Paediatrics

Paediatric Ophthalmology

Paediatric Ophthalmology is a sub-specialty which provides a comprehensive assessment of all aspects of visual concerns in children.  A broad spectrum of eye conditions is assessed, from a simple chalazion to potentially life or vision threatening concerns, such as ocular/periocular tumours and congenital cataract.   Specific to visual development in children is the appropriate and prompt management of amblyopia and strabismus.  Eye traumas occur frequently in children and need to be assessed swiftly: ocular foreign bodies, intraocular haemorrhages, periocular lacerations, penetrating eye injuries and orbital fractures in children need urgent medical and often surgical management.  Leukocoria, anisocoria, amblyopia and strabismus are important paediatric eye concerns which need timely assessment and treatment.

Leukocoria

Leukocoria (“white” pupillary reflex) is a significant ophthalmological sign that must not be missed particularly in children, given its potentially life and vision threatening link with the diagnosis of retinoblastoma and congenital cataract.  Retinoblastoma is the most common malignant paediatric ocular tumour arising from the retinal layer and can potentially be fatal if left untreated. Management includes urgent Paediatric Oncology consultation with neuroimaging studies, followed by intervention, which may involve chemotherapy, laser treatment as well as surgical intervention, including enucleation.  Congenital cataract can lead to dense amblyopia with irreversible vision loss without appropriate intervention.  Management of congenital cataract includes rigorous amblyopia treatment and, if indicated, spectacle as well as surgical intervention (lensectomy with or without intraocular lens placement).

Anisocoria

Anisocoria refers to unequal size of the pupils and is most commonly without visual or systemic sequelae, occurring naturally in about 20% of the normal population.  However, it can rarely be associated with potentially serious conditions, such as neuroblastoma (in the presence of Horner’s Syndrome) in children (as well as carotid dissection, most typically in adults).  Horner’s syndrome is caused by a disruption of the sympathetic innervation of the eye and presents with anisocoria, typically in conjunction with ptosis and iris heterochromia. Horner’s Syndrome can be associated with neuroblastoma, 3rd most common malignant paediatric tumour.  Children who are Horner’s Syndrome suspects, therefore, need to undergo further investigation, including tests for urine catecholamines, plasma metanephrines, and, if indicated, neuroimaging studies.  (In adults, carotid dissection and apical lung tumour need to be considered; further work-up includes topical cocaine test and, if indicated, neuroimaging studies.) Anisocoria can also be associated with 3rd cranial nerve palsy, which can portend potentially fatal central aneurysm (most typically involving posterior communicating artery).  Other ocular signs in 3rd cranial nerve palsy include limitation of eye movement and strabismus (commonly, exotropia).  Pupil involving (i.e., with anisocoria) 3rd cranial nerve palsy requires immediate assessment and management.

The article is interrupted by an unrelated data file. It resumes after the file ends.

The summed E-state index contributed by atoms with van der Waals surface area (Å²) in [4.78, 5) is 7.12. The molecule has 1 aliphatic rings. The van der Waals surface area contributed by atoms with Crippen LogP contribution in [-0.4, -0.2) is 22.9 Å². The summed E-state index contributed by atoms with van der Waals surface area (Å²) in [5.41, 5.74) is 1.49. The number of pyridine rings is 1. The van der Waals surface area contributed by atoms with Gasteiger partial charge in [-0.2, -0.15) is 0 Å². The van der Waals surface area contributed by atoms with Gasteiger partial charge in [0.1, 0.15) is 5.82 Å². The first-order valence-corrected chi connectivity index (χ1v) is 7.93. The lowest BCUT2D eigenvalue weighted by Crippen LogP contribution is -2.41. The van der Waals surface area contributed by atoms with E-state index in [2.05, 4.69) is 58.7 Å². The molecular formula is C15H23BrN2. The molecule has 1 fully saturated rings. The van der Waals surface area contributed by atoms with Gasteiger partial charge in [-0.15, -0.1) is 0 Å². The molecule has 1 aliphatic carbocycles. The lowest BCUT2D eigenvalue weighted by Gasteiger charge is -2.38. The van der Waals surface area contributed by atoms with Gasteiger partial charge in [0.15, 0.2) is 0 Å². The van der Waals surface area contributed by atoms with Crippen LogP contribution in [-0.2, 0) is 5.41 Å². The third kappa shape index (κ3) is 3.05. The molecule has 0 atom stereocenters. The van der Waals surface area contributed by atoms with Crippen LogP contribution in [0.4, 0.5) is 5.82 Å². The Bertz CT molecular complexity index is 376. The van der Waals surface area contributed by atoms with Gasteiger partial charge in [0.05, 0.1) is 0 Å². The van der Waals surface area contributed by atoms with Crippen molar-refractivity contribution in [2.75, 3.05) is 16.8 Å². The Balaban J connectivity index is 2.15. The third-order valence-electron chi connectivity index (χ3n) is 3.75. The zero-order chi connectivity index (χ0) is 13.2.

Amblyopia

Amblyopia, sometimes called “lazy eye”, can lead to profound and irreversible vision loss in children.  Amblyopia refers to reduced vision in one eye or both eyes due to abnormal visual development when the neural pathway between the eye and brain does not form properly during infancy and childhood.  Risk factors for amblyopia span a broad spectrum, including congenital cataract, ocular misalignment (strabismus) and anisometropia (difference in refractive error between the eyes). Amblyopia needs to be managed promptly using occlusion (i.e., patching) or in some cases atropine penalization as well as spectacle, where indicated; surgical intervention may be a consideration if, for instance, the removal of a structural obstruction, such as cataract or corneal opacity, can clear the visual axis.  Delayed and inappropriate amblyopia management can lead to irrecoverable vision loss in children.  Amblyopia is a leading cause of potentially preventable vision loss in children and needs to be screened and effectively managed.

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